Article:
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Paul Jaras, AIFD, originally studied art and now proudly represents Canada in floral design competitions and stage shows
When athletes compete in the Olympics, they say there is no greater honor than representing their country. The same goes for Paul Jaras, AIFD, when he represents Canada in international competitions such as the FTD World Cup or June’s Gateway to the Americas Cup.
“It is a huge thrill to be given the opportunity to design alongside of so many floral artists that I admire and am inspired by,” Paul says. “Sometimes when I realize that I am among them, I am amazed at the possibilities that will be provided by working toward such a big goal, and the exponential growth that is sure to come in my own work. It’s exhilarating and overwhelming and sometimes even a bit scary, but I am so excited for the opportunity.”
“For me, designing for competition is quite different from dayto-day work in a shop and certainly it can be said that it is more in the realm of creating floral art than making floral arrangements,” continues Paul. “My business is now focused on floral design education, so I have currently taken a bit of a step away from retail floristry. I believe I am living my purpose by sharing what I have learned in my 30-year career as a floral designer, artist and teacher.”
Like many floral designers, Paul was initially attracted to a different field. A gifted artist, he originally thought he would become an architect or interior designer, and he set out on that path and took every kind of art class you can imagine. Looking back, that coursework helped to shape him as a floral designer and continues to this day.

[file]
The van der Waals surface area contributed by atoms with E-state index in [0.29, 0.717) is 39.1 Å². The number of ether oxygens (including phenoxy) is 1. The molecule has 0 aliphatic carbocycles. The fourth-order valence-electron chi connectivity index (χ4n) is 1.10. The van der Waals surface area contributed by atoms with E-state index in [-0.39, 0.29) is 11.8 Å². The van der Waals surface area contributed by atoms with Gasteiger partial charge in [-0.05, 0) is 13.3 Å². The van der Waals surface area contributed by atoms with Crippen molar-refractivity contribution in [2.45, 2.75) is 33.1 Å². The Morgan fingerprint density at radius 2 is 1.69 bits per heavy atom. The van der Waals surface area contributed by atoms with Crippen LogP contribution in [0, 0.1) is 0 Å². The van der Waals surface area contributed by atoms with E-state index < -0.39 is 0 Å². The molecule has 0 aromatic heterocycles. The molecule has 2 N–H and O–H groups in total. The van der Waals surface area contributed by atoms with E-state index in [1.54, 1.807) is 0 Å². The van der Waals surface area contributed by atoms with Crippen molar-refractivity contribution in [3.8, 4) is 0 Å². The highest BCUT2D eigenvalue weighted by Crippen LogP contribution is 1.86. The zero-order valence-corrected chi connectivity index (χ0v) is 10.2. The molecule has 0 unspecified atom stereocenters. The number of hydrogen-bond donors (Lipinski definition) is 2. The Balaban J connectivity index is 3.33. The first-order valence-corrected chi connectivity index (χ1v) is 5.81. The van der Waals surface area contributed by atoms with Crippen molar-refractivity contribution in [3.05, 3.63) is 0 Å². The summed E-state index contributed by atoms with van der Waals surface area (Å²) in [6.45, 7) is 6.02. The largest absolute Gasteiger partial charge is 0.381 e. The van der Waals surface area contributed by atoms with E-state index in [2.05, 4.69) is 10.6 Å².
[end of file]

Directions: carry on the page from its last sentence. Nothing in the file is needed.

“Fashion and the visual and performing arts are also a frequent source of inspiration and an impetus for my work,” he says. “As a life-long artist it’s really hard to pin down or generalize where inspiration comes from. I suppose because I am always looking and seeing and aware of the beauty around me, and the visual impressions they give, that inspiration truly does come from anywhere.”
Drawing on his experience as an artist, Paul’s creative approach is highly visual in that he often sketches his designs on paper before constructing them with flowers.
“Many people have seen my sketches and have told me that they speak to them and even inspire them,” Paul says. “I used to post pages from my sketchbook on social media — and have been reminded recently by friends to continue to do so. So often I may see something from social media that a floral artist has done, and I explore the possibilities by drawing what comes to me. I sketch silhouettes or the ‘structural basis’ for a design, usually without specific flowers and I may then execute the design at some later date. Often, I look at my previous sketchbooks... there are so many of them with many ideas to re-inspire me.”
The original article can be found at Floriology's Magazine.